Nick Dellow is a diligent researcher (and an audio engineering wizard), so I’m excited to share his latest project: an investigation into trumpeter Bill Moore. This article originally appeared on Mr. Dellow’s Facebook page. I asked him to share it via my blog for those who don’t use Facebook.
Dellow is (as always) assiduous and passionate, and Moore was a talented jazz musician who led a fascinating life—which Nick sheds plenty of light on! It was a pleasure to contribute some research to his piece. I know readers will learn a lot from it.
A profile of the Ipana Troubadours in Radio Broadcastmagazine singles out just one sideman in the band. Even among musicians that leader Sam Lanin “picked from the country’s best dance and symphony orchestras,” he receives special attention:
Lucien Schmit, for instance, virtuoso cellist, was Walter Damrosch‘s first cellist for five seasons and is also an accomplished pianist and saxophone player. Schmit is a representative member of the group.
A photo of the Troubadours shows an unidentified player holding a cello with a saxophone at his feet. Section mates on either side of him hold their saxophones. But the cellist’s sax doesn’t even get a stand; it rests directly on the floor. If the reader didn’t know any better, they might assume that sax was just an occasional double.
Of course, “Lucien Schmit” sounds like “Lucien Smith,” a name record collectors and hot dance aficionados likely recognize as one of the saxophonists on several recordings by Lanin and other bandleaders. It’s found next to more well-known names like Bennie Krueger, Miff Mole, Red Nichols, Harry Reser, and the Dorsey brothers in many discographies.
A 1931 radio listing makes the connection more explicit, but even the copywriter faces an identity problem with his subject:
Many performers know how to double in brass, but Lucien Smith will demonstrate the talent which permits him to triple in brass and strings. He will appear as soloist on piano, cello, and saxophone. Best known as a master of the cello, Mr. Schmithas won the praise of music critics for years…it was [conductor Eugene] Ormandy‘s idea to present him in the three phases of his artistic accomplishment.
Mistaking the saxophone as a member of the brass instrument family may be mere carelessness. But the switch between “Smith” and “Schmit” suggests which artistic phases are more or less important. Smith may play many instruments, but Schmit is the cello master earning critical praise.
In contemporary reports, saxophonist “Lucien Smith” didn’t get much attention. With just a couple of exceptions, that name is limited to discographies. For the sake of argument (and according to far more knowledgeable researchers than this writer), it’s safe to assume they were the same musician. And some cursory research shows he enjoyed a long and varied musical career spanning different instruments, repertoires, and artists.
Government records indicate that Lucien Alexander Schmit was born in Belgium on January 6 of either 1898 or 1899 (depending on which draft card). A New York Timesobituary from July 22, 1976, fills in the blanks and notes early talent:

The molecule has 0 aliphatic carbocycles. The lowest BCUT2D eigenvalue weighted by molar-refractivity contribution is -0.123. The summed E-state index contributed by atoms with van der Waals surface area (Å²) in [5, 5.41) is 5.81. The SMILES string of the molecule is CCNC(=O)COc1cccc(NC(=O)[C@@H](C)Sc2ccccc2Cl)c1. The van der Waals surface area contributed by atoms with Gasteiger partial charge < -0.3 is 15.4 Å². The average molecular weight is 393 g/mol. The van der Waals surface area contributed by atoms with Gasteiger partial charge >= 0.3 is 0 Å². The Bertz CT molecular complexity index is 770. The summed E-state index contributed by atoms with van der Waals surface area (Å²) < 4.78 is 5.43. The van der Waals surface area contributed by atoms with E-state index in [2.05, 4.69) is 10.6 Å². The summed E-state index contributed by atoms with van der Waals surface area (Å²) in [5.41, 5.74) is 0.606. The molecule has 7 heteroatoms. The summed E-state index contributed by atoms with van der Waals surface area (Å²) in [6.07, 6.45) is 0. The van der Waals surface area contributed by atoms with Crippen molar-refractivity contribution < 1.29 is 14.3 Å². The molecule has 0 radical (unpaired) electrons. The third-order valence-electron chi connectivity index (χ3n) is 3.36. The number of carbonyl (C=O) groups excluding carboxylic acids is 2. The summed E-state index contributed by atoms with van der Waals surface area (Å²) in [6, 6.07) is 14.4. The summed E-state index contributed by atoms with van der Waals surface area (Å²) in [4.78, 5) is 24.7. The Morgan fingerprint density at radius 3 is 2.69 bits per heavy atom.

Lucien S. Schmit, a cellist who first performed publicly at the age of seven in Paris and who became a member of the St. Louis Symphony Orchestra at 13…came to this country in 1909. He became first cellist in the New York Symphony Orchestra in 1921 under Walter Damrosch.
Still, there’s a big issue here. And it’s not just the middle initial, which was reprinted as “S” elsewhere. The obituary omits the subject’s many recordings as a reed player with several bands. It even ignores his extensive work as a cellist on recordings with everyone from Quincy Jones to David Sanborn.
This obituary doesn’t mention any ability—let alone talent—for playing saxophone. “Lucien Smith” got left out of the obituary for “Lucien Schmit.”
Across multiple discographies, newspaper articles, radio listings, promotional materials, and other documents, the division between names and roles is surprisingly consistent. “Lucien Smith” plays reed instruments, mainly sax, and “Lucien Schmit” is a cellist. And, based on the amount of historical documentation, the cellist received a lot more press and promotion.
Conductor Walter Damrosch’s pick for principal cello was bound to get plenty of attention. Audiences and critics respected Damrosch for his musical direction, premiering new works, and educational efforts. Damrosch’s New York Symphony was a respected institution later incorporated to form the New York Philharmonic. He remains a well-known name to this day.
Aside from brand recognition, a principal cellist would probably have handled most (if not all) of the solo parts for the orchestra. Several reviews talk about “Lucien Schmit” featured in works such as Saint-Saëns’s Cello Concerto in A Minor and cello pieces by Bach and Boccherini. One New York Times critic praised Schmit as a “graceful and fluent player” in a program of contemporary classical pieces. A writer for Etude magazine, years after hearing Schmit with the Lutèce Trio, recalled that an audience of about 5,000 people “thought him the star performer” despite playing on a mediocre instrument.